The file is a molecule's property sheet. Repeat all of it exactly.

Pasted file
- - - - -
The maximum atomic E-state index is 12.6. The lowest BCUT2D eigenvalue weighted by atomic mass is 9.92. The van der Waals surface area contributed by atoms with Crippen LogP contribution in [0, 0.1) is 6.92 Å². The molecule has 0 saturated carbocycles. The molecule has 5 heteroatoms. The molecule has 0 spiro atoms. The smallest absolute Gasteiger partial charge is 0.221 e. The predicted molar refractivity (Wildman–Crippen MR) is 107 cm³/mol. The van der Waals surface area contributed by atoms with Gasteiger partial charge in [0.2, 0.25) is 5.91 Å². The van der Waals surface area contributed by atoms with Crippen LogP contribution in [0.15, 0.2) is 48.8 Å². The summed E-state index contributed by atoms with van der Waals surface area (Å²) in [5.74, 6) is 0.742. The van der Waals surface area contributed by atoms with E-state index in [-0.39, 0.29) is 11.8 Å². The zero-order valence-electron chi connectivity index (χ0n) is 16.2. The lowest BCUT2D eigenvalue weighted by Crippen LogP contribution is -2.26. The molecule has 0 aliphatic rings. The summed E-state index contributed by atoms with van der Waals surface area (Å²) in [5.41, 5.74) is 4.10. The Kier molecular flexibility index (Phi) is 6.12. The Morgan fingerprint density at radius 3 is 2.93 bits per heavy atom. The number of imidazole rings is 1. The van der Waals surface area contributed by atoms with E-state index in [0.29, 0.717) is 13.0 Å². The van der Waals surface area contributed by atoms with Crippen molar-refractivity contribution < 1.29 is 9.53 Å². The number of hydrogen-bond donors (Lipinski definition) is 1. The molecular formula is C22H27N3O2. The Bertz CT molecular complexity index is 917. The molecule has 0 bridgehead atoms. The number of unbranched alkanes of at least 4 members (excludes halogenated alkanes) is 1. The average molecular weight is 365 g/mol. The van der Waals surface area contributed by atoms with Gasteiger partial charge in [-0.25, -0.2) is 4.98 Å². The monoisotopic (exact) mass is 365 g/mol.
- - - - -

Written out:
The maximum atomic E-state index is 12.6. The lowest BCUT2D eigenvalue weighted by atomic mass is 9.92. The van der Waals surface area contributed by atoms with Crippen LogP contribution in [0, 0.1) is 6.92 Å². The molecule has 0 saturated carbocycles. The molecule has 5 heteroatoms. The molecule has 0 spiro atoms. The smallest absolute Gasteiger partial charge is 0.221 e. The predicted molar refractivity (Wildman–Crippen MR) is 107 cm³/mol. The van der Waals surface area contributed by atoms with Gasteiger partial charge in [0.2, 0.25) is 5.91 Å². The van der Waals surface area contributed by atoms with Crippen LogP contribution in [0.15, 0.2) is 48.8 Å². The summed E-state index contributed by atoms with van der Waals surface area (Å²) in [5.74, 6) is 0.742. The van der Waals surface area contributed by atoms with E-state index in [-0.39, 0.29) is 11.8 Å². The zero-order valence-electron chi connectivity index (χ0n) is 16.2. The lowest BCUT2D eigenvalue weighted by Crippen LogP contribution is -2.26. The molecule has 0 aliphatic rings. The summed E-state index contributed by atoms with van der Waals surface area (Å²) in [5.41, 5.74) is 4.10. The Kier molecular flexibility index (Phi) is 6.12. The Morgan fingerprint density at radius 3 is 2.93 bits per heavy atom. The number of imidazole rings is 1. The van der Waals surface area contributed by atoms with E-state index in [0.29, 0.717) is 13.0 Å². The van der Waals surface area contributed by atoms with Crippen molar-refractivity contribution < 1.29 is 9.53 Å². The number of hydrogen-bond donors (Lipinski definition) is 1. The molecular formula is C22H27N3O2. The Bertz CT molecular complexity index is 917. The molecule has 0 bridgehead atoms. The number of unbranched alkanes of at least 4 members (excludes halogenated alkanes) is 1. The average molecular weight is 365 g/mol. The van der Waals surface area contributed by atoms with Gasteiger partial charge in [-0.25, -0.2) is 4.98 Å². The monoisotopic (exact) mass is 365 g/mol.